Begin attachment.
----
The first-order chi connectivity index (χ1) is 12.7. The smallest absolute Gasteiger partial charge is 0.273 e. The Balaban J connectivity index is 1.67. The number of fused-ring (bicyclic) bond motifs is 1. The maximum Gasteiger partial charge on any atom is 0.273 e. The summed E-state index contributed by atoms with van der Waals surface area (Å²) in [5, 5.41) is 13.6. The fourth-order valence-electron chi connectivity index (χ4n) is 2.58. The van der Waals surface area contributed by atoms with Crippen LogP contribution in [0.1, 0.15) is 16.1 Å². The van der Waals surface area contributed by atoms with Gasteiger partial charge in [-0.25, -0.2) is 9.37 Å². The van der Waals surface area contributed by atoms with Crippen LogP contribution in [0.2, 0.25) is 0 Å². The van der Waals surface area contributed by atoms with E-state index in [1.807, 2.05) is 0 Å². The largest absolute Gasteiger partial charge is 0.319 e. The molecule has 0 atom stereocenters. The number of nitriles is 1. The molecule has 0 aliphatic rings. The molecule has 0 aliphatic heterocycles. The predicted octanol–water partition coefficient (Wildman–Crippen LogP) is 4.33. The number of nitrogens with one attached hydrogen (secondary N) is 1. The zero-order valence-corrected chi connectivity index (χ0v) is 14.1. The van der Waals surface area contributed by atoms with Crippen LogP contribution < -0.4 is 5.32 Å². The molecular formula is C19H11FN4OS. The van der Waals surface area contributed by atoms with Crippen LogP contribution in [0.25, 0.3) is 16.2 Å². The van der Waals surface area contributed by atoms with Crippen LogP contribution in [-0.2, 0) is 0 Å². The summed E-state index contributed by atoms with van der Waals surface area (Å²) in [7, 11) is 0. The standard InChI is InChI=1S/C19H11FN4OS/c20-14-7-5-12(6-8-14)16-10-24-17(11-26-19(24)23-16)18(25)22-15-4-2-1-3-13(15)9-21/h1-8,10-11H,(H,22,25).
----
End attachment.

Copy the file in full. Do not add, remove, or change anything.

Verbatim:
The first-order chi connectivity index (χ1) is 12.7. The smallest absolute Gasteiger partial charge is 0.273 e. The Balaban J connectivity index is 1.67. The number of fused-ring (bicyclic) bond motifs is 1. The maximum Gasteiger partial charge on any atom is 0.273 e. The summed E-state index contributed by atoms with van der Waals surface area (Å²) in [5, 5.41) is 13.6. The fourth-order valence-electron chi connectivity index (χ4n) is 2.58. The van der Waals surface area contributed by atoms with Crippen LogP contribution in [0.1, 0.15) is 16.1 Å². The van der Waals surface area contributed by atoms with Gasteiger partial charge in [-0.25, -0.2) is 9.37 Å². The van der Waals surface area contributed by atoms with Crippen LogP contribution in [0.2, 0.25) is 0 Å². The van der Waals surface area contributed by atoms with E-state index in [1.807, 2.05) is 0 Å². The largest absolute Gasteiger partial charge is 0.319 e. The molecule has 0 atom stereocenters. The number of nitriles is 1. The molecule has 0 aliphatic rings. The molecule has 0 aliphatic heterocycles. The predicted octanol–water partition coefficient (Wildman–Crippen LogP) is 4.33. The number of nitrogens with one attached hydrogen (secondary N) is 1. The zero-order valence-corrected chi connectivity index (χ0v) is 14.1. The van der Waals surface area contributed by atoms with Crippen LogP contribution < -0.4 is 5.32 Å². The molecular formula is C19H11FN4OS. The van der Waals surface area contributed by atoms with Crippen LogP contribution in [0.25, 0.3) is 16.2 Å². The van der Waals surface area contributed by atoms with Crippen LogP contribution in [-0.2, 0) is 0 Å². The summed E-state index contributed by atoms with van der Waals surface area (Å²) in [7, 11) is 0. The standard InChI is InChI=1S/C19H11FN4OS/c20-14-7-5-12(6-8-14)16-10-24-17(11-26-19(24)23-16)18(25)22-15-4-2-1-3-13(15)9-21/h1-8,10-11H,(H,22,25).